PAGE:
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Simone Biles Floors Competition For World Gymnastics Gold

By Brian Trusdell | Oct. 10, 2014, 11 a.m. (ET)

Simone Biles competes on vault at the 2014 World  Artistic Gymnastics Championships in Nanning, China on Oct. 10, 2014. 

Simone Biles avoids a bee while atop the women's all-around podium at the 2014 World Artistic Gymnastics Championships in Nanning, China on Oct. 10, 2014.

Apparently the only thing that can intimidate Simone Biles is a bee.

The 17-year-old American won her second straight women’s individual all-around title Friday at the 2014 World Artistic Gymnastics  Championships in Nanning, China, leading a 1-3 finish for Team USA with Kyla Ross, who surged to a bronze on the final rotation.

“It just really blows my mind,” Biles told USA Gymnastics. “If I think about it right now, I’m just like, 'What? It’s just, I don’t know. It’s just really weird, but it’s really cool.'”

Leading from start to finish, Biles dismissed a strong performance in the final rotation from Romania’s Larisa Iordache, winning by nearly half of a point. However, during the medal ceremony, Biles was spooked by a bee. The newly crowned champion jumped off the podium and dropped her flower bouquet before eventually, tentatively reclaiming the top step.

After helping the U.S. women to win a second consecutive world team title on Wednesday, Biles became the first woman to win a second straight individual all-around crown at the world championships since Svetlana Khorkina of Russia in 2001 and 2003. She is the first American to accomplish the feat since Shannon Miller in 1993 and 1994.

In the fourth rotation, Biles was the last competitor to perform on the floor exercise. Needing a 14.600, she began with a solid tumbling run and scored a 15.066 to complete a wire-to-wire night with a 60.231 final score. That easily put her past silver medalist Iordache, who already had finished with a 59.765 and watched Biles’ performance nervously.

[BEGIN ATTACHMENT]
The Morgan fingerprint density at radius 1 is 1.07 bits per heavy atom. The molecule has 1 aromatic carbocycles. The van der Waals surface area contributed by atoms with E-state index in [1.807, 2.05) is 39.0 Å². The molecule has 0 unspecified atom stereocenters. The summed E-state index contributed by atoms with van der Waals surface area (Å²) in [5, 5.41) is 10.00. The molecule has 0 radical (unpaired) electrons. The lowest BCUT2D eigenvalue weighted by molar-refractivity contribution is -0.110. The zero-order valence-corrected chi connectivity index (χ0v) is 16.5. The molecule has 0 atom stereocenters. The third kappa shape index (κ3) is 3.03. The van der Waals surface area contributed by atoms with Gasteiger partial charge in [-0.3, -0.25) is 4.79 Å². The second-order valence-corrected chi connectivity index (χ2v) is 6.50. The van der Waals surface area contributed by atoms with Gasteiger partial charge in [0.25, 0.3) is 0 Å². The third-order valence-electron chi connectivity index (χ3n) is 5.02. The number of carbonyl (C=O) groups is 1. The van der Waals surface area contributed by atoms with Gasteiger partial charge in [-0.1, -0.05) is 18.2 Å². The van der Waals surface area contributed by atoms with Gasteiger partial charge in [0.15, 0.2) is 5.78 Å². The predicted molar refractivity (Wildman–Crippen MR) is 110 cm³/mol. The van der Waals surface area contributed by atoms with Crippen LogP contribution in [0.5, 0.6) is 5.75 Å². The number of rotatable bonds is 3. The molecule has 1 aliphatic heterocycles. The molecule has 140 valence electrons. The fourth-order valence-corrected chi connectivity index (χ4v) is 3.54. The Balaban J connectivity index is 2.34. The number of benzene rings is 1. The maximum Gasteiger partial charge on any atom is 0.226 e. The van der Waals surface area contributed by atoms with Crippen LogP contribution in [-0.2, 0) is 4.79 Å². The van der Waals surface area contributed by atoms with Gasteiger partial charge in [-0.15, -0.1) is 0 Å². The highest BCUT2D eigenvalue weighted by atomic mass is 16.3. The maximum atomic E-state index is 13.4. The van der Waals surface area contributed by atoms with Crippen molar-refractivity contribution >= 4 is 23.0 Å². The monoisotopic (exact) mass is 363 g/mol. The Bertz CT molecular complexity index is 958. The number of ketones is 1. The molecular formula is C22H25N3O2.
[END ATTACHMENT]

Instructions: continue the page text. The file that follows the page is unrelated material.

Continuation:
Biles had the best scores in both the vault (15.866) and floor exercise (15.066).

It was a sixth world championships medal for the Spring, Texas, resident, who only began competing at the international senior level last year. She won the all-around and floor exercise titles at the 2013 World Championships as well a silver medal on vault and bronze on balance beam.

She sported a wide grin throughout the medal ceremony, accepting her prize from multiple world and Olympic champion Nellie Kim before glancing down briefly at the shiny medallion around her neck.

For Ross, the youngest member of the U.S. Olympic team that won a gold medal at the 2012 Games in London, it was her fifth world championships medal, having earned silvers in the all-around, uneven bars and balance beam in 2013 as well as her team gold earlier this week.

The Honolulu-born, California resident was second behind her teammate after the vault, but slipped to fifth after the second rotation, for her the uneven bars, and remained there after the balance beam, her third apparatus.

Heading into the final rotation, she trailed China’s Yao Jinnan, who was in third place, by more than three-tenths of a point, and Russia’s Aliya Mustafina, who was fourth, by nearly two-tenths.

But Yao badly over rotated one of her runs, and Mustafina severely under rotated one of hers — causing her to sit. That opened the door for Ross, who scored a 13.933, and allowed her to leap into third.

Ross finished with a total of 58.232, ahead of Mustafina (57.915) and Yao (57.465).

“I was really proud to come out and push through some of the small injuries I’ve had, and to keep fighting,” Ross said. “To end on floor and, sort of, absorb the energy from the crowd was a lot of fun and to perform on floor was great.”

Brian Trusdell is a writer from New Jersey. He has covered four FIFA World Cups and six Olympic Games during his more than 30 years as a sportswriter, mostly with the Associated Press and Bloomberg News. He is a freelance contributor to TeamUSA.org on behalf of Red Line Editorial, Inc.

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